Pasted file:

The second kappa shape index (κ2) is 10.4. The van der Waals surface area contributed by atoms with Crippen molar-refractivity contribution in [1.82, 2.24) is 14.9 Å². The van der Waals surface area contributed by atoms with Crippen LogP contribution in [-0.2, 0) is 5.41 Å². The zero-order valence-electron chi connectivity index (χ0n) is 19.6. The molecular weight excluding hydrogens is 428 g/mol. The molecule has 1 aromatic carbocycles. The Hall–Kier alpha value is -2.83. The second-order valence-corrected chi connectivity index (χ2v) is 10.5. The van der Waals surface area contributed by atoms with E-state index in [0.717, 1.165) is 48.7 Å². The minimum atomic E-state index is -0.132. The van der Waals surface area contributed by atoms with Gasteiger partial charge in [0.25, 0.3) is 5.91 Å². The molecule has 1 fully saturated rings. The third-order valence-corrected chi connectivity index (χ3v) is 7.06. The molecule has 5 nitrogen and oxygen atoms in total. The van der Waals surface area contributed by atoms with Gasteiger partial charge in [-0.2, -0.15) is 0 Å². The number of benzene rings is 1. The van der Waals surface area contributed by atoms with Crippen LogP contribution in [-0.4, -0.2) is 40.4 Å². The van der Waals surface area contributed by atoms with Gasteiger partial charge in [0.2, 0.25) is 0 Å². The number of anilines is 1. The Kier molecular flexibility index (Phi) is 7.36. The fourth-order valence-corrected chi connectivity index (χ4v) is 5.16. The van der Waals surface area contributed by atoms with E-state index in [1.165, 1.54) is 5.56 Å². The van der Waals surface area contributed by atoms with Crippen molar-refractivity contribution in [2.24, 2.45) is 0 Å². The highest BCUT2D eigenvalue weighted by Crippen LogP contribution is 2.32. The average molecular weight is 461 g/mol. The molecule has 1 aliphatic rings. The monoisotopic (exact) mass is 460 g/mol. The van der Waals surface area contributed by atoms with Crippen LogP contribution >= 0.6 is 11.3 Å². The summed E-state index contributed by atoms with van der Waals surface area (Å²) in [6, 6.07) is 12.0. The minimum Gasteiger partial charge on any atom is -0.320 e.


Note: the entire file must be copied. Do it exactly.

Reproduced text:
The second kappa shape index (κ2) is 10.4. The van der Waals surface area contributed by atoms with Crippen molar-refractivity contribution in [1.82, 2.24) is 14.9 Å². The van der Waals surface area contributed by atoms with Crippen LogP contribution in [-0.2, 0) is 5.41 Å². The zero-order valence-electron chi connectivity index (χ0n) is 19.6. The molecular weight excluding hydrogens is 428 g/mol. The molecule has 1 aromatic carbocycles. The Hall–Kier alpha value is -2.83. The second-order valence-corrected chi connectivity index (χ2v) is 10.5. The van der Waals surface area contributed by atoms with E-state index in [0.717, 1.165) is 48.7 Å². The minimum atomic E-state index is -0.132. The van der Waals surface area contributed by atoms with Gasteiger partial charge in [0.25, 0.3) is 5.91 Å². The molecule has 1 fully saturated rings. The third-order valence-corrected chi connectivity index (χ3v) is 7.06. The molecule has 5 nitrogen and oxygen atoms in total. The van der Waals surface area contributed by atoms with Gasteiger partial charge in [-0.2, -0.15) is 0 Å². The number of benzene rings is 1. The van der Waals surface area contributed by atoms with Crippen LogP contribution in [-0.4, -0.2) is 40.4 Å². The van der Waals surface area contributed by atoms with Gasteiger partial charge in [0.2, 0.25) is 0 Å². The number of anilines is 1. The Kier molecular flexibility index (Phi) is 7.36. The fourth-order valence-corrected chi connectivity index (χ4v) is 5.16. The van der Waals surface area contributed by atoms with E-state index in [1.165, 1.54) is 5.56 Å². The van der Waals surface area contributed by atoms with Crippen molar-refractivity contribution in [2.24, 2.45) is 0 Å². The highest BCUT2D eigenvalue weighted by Crippen LogP contribution is 2.32. The average molecular weight is 461 g/mol. The molecule has 1 aliphatic rings. The monoisotopic (exact) mass is 460 g/mol. The van der Waals surface area contributed by atoms with Crippen LogP contribution >= 0.6 is 11.3 Å². The summed E-state index contributed by atoms with van der Waals surface area (Å²) in [6, 6.07) is 12.0. The minimum Gasteiger partial charge on any atom is -0.320 e.